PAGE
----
Brushing your teeth every morning and night doesn’t guarantee you’re giving your mouth all the attention it needs. Even a regular oral hygiene routine could be leaving gaps if you engage in a few not-so-great habits with your time at the sink. By understanding proper brushing techniques and ensuring you have the right tools in your cabinet, you can make sure you have all of your bases covered when pursuing a more thorough clean. Consider the following dental hygiene tips to help you take your care routine to the next level.
Use Proper Brushing Technique
A quick wash of your bristles isn’t enough to banish leftover food particles and polish your teeth. Instead, use a technique echoed by American Dental Group: Start with your brush at a 45-degree angle to your gums and use short back and forth strokes across the sides and tops of your teeth. Then, hold the brush vertically and use several shorter strokes to focus on the backs of your teeth of the front anterior teeth where plaque builds up often.
Many people brush regularly, but simply don’t brush enough for their teeth to stay clean. The recommends brushing for at least two minutes, twice daily. Having trouble gauging your routine for this duration? Try listening to the short songs, cue up a two-minute YouTube video or set a timer on your phone to give yourself the time you need to thoroughly clean your teeth.
Pick the Right Brush
Always look for a brush whose head and bristles are small enough to reach into the crevices of your molars, where food debris can hide after you eat. According to the American Dental Group, most adults require a small- or medium-sized toothbrush for this purpose.
Look for the ADA Seal
Not all toothpastes are created equally. For the best clean, look for a product carrying the ADA Seal of Acceptance, which meets strict manufacturing regulations that promise an effective clean with a dosage of fluoride suitable for adults and kids past a certain age. This seal ensures you’re using a product the ADA guarantees will do a safe and thorough job every time you brush.
Like brushing, flossing must be done properly so that, when you reach between teeth, you actually get to the germs that are stuck there. Ideally, use a piece of floss up to allowing you to use a fresh area of floss every few teeth without reinserting bacteria you just removed. Keep in mind the floss should rub against the teeth in a motion that creates a forward or backward ‘C’ shape, wrapping the floss around each tooth.
Use a Mouthwash
A product such as mouthwash can go where toothbrushes and floss can’t in order to rid your mouth of the same debris that irritates the gum line and causes gingivitis. Add this mouthwash to your oral care regimen to get the most thorough clean you can, even when you’re on the go.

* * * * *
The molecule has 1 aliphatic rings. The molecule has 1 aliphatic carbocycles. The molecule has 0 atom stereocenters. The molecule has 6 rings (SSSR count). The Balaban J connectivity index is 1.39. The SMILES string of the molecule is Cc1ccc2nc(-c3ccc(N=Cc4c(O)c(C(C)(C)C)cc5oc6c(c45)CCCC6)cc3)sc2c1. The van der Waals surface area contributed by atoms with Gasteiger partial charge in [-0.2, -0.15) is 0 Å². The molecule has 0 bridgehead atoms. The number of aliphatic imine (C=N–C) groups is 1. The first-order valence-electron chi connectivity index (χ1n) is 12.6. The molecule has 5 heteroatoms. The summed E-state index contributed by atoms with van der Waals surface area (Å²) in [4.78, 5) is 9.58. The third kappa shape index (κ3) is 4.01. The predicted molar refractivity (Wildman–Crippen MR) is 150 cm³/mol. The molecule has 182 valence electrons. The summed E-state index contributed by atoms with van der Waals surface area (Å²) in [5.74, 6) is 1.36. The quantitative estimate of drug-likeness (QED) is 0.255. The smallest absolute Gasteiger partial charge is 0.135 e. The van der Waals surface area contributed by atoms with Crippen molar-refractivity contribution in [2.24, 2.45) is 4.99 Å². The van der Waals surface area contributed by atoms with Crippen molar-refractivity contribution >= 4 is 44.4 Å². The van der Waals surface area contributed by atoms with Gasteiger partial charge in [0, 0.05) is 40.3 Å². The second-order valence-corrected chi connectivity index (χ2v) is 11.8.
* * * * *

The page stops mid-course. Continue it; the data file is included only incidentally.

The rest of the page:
Clean Your Brush
You don’t need special equipment or covers to keep the brush itself clean. In fact, warns that covering your toothbrush can actually breed new bacteria and introduce it into your mouth. Instead, just rinse your brush after each use and allow it to air dry. You should also avoid sharing brushes with others, even your kids.
Change Your Brush
Bristles deteriorate with time and usage, so if you’re using the same toothbrush beyond a few months, you may not be getting the best clean anymore. Rather, make a point of getting a new brush every three to four months – or at your semiannual dental checkup.
Use a Tongue Scraper
Some toothbrushes now come with a ridged tooth-scraper on the back of the brush, like the And after brushing, bacteria can still remain on the tongue, so be sure to brush or scrape your tongue as part of your daily routine. Not only will it banish bacteria, but cleaning your tongue can also help freshen your breath.
Hungry for a midnight snack? Brushing well may clear your teeth of bacteria and food particles, but if you eat a snack afterward, you’ll need to brush again before bed. Having a snack before sleep (without brushing) can allow food particles and sugar to remain on your teeth for too long, providing fuel for bacteria that feed on it.
Oral hygiene should be part of any system of body health. By following these dental hygiene tips, you can choose the best products, improve your technique and ensure you’re doing everything in your power to keep your mouth cavity-free.
This article is intended to promote understanding of and knowledge about general oral health topics. It is not intended to be a substitute for professional advice, diagnosis or treatment. Always seek the advice of your dentist or another qualified healthcare provider with any questions you may have regarding a medical condition or treatment.